Evil Vs. A 3-O God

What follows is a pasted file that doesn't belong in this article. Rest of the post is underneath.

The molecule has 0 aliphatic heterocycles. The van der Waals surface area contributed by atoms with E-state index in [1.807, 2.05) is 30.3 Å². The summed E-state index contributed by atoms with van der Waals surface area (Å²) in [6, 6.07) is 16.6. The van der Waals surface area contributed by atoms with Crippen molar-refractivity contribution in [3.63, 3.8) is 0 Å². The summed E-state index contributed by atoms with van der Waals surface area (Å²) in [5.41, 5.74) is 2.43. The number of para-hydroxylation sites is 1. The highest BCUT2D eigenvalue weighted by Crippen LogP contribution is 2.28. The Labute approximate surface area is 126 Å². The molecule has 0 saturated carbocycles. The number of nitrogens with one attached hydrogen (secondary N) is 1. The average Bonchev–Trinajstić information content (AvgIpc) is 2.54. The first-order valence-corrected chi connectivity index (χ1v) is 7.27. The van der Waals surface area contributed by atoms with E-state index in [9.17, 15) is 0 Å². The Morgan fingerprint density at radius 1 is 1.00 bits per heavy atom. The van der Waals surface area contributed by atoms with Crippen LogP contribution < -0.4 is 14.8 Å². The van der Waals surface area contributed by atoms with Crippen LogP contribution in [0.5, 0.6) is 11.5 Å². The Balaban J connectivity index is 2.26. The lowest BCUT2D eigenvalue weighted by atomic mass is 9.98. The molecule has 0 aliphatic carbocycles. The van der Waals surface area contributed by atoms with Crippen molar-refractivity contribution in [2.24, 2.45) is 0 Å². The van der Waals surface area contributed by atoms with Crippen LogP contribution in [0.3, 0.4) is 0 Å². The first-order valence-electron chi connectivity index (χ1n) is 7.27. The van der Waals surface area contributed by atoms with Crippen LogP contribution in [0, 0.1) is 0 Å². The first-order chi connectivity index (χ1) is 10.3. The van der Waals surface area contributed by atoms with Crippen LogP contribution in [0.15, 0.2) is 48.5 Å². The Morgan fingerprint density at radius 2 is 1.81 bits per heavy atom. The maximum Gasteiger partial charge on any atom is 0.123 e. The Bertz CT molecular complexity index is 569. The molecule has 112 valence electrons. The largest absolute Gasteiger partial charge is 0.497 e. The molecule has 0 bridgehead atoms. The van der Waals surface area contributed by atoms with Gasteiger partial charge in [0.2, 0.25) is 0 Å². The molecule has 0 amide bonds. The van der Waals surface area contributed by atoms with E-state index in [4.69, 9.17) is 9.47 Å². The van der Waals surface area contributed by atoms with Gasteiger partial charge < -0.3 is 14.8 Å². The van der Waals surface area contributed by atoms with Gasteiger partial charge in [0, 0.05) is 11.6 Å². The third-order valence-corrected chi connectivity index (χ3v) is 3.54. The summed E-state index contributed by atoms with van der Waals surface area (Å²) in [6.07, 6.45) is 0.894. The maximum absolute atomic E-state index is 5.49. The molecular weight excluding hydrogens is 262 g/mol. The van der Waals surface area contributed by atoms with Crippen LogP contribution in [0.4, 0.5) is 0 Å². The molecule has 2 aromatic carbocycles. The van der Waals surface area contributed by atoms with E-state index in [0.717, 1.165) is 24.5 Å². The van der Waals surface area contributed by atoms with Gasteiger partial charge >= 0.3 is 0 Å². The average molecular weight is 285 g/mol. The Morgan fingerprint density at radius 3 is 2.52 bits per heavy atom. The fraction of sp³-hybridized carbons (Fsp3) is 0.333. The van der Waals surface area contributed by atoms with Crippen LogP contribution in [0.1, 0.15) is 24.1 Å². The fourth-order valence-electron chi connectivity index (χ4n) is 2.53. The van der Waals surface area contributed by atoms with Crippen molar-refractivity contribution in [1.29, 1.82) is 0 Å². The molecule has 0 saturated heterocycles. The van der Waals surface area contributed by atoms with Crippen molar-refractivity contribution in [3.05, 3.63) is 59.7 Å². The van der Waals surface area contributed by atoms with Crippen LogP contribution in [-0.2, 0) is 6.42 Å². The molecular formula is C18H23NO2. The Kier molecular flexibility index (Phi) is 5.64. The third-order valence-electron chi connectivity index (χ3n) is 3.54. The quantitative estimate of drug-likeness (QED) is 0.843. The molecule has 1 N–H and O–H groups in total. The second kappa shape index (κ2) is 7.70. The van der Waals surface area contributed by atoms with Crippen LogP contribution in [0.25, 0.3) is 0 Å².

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The issue that arises most commonly comes when all three of God’s characteristics are observed. As an omnibenevolent being, God, in theory, would not allow evil to plague the earth. One might assume God’s omnipotent nature would discount the existence of evil because he is able to stop it. Along with these, God’s omniscient powers would allow him to know of all of the evil. Therefore, believing God to encompass all of these traits would leave anyone in their right mind wondering how anything bad could ever happen in the world. Some suggest that accepting two of these three qualities allows for the possibility of evil. For example evil could thrive if God were omniscient and omnibenevolent, but not omnipotent. God would then be all-knowing of the evil that takes place. Also, he would crave goodness in the world. But a lack of omnipotence would prevent him from being able to pursue the threat of evil. Similarly, if God were omnipotent, and omniscient, evil could exist. Possessing these attributes would allow God to take any action necessary to rid the world of evil, and he would always know where and when to be in order to do so. However, in the case that he lacked omnibenevolence, evil would still cast a dark shadow in the world because perhaps God does not desire to relieve it. In actuality, God can be all three, and evil can and does exist. This is true because God is not responsible for the evil in the world. Evil blemishes the world wherever the world is lacking in goodness. If evil did not taint the world, the world would lack good and freewill, too. God chose freewill for his people rather than a deficit of evil. To have the freedom to do anything outweighs the sum of the evil in the world. Evil can also be viewed as an alternative to a lack of goodness in the world. Without evil to counter good, good would not
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